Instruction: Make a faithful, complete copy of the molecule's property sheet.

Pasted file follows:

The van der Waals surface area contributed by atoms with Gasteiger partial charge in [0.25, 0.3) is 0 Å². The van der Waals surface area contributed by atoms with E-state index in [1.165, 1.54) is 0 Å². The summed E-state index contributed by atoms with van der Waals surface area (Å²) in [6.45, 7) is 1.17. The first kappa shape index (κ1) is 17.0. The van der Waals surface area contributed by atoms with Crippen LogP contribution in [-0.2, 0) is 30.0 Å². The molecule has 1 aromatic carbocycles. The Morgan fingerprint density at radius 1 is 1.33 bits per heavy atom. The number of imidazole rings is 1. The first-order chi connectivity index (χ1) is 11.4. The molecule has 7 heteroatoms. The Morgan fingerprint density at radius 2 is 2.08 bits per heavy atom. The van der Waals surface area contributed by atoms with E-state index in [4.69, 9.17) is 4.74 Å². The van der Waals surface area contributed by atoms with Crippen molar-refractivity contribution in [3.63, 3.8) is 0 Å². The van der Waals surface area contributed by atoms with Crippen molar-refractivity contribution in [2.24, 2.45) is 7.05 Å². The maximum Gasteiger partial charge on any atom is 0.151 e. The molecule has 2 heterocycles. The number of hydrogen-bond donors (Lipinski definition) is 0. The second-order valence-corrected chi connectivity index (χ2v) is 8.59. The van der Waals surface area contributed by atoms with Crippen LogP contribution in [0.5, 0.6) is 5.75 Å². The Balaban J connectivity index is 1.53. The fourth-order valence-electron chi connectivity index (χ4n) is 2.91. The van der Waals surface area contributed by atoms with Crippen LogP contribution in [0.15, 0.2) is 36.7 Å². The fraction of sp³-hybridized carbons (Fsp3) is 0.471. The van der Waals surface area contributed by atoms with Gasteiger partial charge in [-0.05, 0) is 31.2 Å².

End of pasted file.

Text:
The van der Waals surface area contributed by atoms with Gasteiger partial charge in [0.25, 0.3) is 0 Å². The van der Waals surface area contributed by atoms with E-state index in [1.165, 1.54) is 0 Å². The summed E-state index contributed by atoms with van der Waals surface area (Å²) in [6.45, 7) is 1.17. The first kappa shape index (κ1) is 17.0. The van der Waals surface area contributed by atoms with Crippen LogP contribution in [-0.2, 0) is 30.0 Å². The molecule has 1 aromatic carbocycles. The Morgan fingerprint density at radius 1 is 1.33 bits per heavy atom. The number of imidazole rings is 1. The first-order chi connectivity index (χ1) is 11.4. The molecule has 7 heteroatoms. The Morgan fingerprint density at radius 2 is 2.08 bits per heavy atom. The van der Waals surface area contributed by atoms with E-state index in [4.69, 9.17) is 4.74 Å². The van der Waals surface area contributed by atoms with Crippen molar-refractivity contribution in [3.63, 3.8) is 0 Å². The van der Waals surface area contributed by atoms with Crippen molar-refractivity contribution in [2.24, 2.45) is 7.05 Å². The maximum Gasteiger partial charge on any atom is 0.151 e. The molecule has 2 heterocycles. The number of hydrogen-bond donors (Lipinski definition) is 0. The second-order valence-corrected chi connectivity index (χ2v) is 8.59. The van der Waals surface area contributed by atoms with Crippen LogP contribution in [0.5, 0.6) is 5.75 Å². The Balaban J connectivity index is 1.53. The fourth-order valence-electron chi connectivity index (χ4n) is 2.91. The van der Waals surface area contributed by atoms with Crippen LogP contribution in [0.15, 0.2) is 36.7 Å². The fraction of sp³-hybridized carbons (Fsp3) is 0.471. The van der Waals surface area contributed by atoms with Gasteiger partial charge in [-0.05, 0) is 31.2 Å².